Still from “The Upper Side of the Sky” (2019) VR, 10:00 duration.

Installation view.


Apr 12 — May 12

Just like the monarch butterfly, I too am an immigrant that has migrated 2000 miles away from home, looking for a place to rest. Just like the caterpillar that becomes a monarch, to protect my self from predators, I match my skin colour to the same shade of green of my milky plant, to render myself invisible. As I shed my skin, I will do it again, and again, and again. After four weeks of eating milkleaves, and shedding four skins, my cells are ready to morph, to grow. I will need to find a spot to metamorphose safely, as this body as I know it is no longer mine. My time with these six legs and sixteen eyes is over, and it is time for me to move on, to crystallize and fly. I find a spot to hang upsidedown from, the silk I radiate carries the weight of my body. I thread myself a cocoon, and trust that this will hold me as I transform. Trusting in the ability of my body to create magic and to take me into my next life. As I find the leaf, branch, and root that will hold me through metamorphosis, to be the place of birth for my next life, I change the hues of my skin to match my environment, protecting myself in this delicate transformative process.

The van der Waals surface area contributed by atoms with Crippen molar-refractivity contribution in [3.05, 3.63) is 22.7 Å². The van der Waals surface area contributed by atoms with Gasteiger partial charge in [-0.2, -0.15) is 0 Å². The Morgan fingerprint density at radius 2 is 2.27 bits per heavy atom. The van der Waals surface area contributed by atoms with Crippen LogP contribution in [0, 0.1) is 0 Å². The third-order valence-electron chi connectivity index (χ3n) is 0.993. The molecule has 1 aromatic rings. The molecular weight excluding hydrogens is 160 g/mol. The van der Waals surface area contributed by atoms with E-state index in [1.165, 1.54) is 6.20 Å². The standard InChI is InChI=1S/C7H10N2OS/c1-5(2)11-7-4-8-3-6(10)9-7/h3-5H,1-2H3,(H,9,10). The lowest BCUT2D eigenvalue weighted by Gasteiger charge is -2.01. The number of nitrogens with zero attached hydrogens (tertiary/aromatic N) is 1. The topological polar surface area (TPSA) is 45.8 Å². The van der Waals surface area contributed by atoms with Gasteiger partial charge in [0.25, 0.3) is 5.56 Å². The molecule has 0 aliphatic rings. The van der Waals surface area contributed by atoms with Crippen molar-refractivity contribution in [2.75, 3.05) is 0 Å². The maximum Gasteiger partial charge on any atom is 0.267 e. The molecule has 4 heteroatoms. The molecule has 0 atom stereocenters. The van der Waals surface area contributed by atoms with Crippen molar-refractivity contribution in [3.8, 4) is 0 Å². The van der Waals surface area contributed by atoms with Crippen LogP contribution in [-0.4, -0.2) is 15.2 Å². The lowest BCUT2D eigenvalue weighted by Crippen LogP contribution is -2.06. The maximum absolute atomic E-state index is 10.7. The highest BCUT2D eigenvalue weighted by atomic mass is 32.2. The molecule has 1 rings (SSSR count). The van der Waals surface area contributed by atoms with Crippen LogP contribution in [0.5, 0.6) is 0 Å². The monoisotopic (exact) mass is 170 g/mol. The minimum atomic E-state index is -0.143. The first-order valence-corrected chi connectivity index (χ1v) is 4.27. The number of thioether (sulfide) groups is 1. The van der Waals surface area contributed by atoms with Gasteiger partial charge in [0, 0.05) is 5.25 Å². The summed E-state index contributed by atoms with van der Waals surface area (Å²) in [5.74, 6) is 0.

Are you ready to fly, to crystallize, to have wings?

“The Upper Side of the Sky” is a virtual reality work that resurrects Syrian agriculture and architecture. The digital ecosystem consists of a greenhouse, courtyard, chrysalis chamber, butterflies and other ancient monuments native to the Syrian desert, Palmyra. The monuments rendered in VR have been destroyed, and the species rendered in VR have recently gone endangered or extinct as the collateral damage of the Syrian Civil War. The digitization of lost architectures and plant life allowing them to live on unharmed in an XYZ dimension.

Jawa El Khash (born 1995, Damascus) is a multidisciplinary artist that uses virtual reality, holography and painting to investigate nature, architecture, and immigrant refugee culture.

It’s Nice That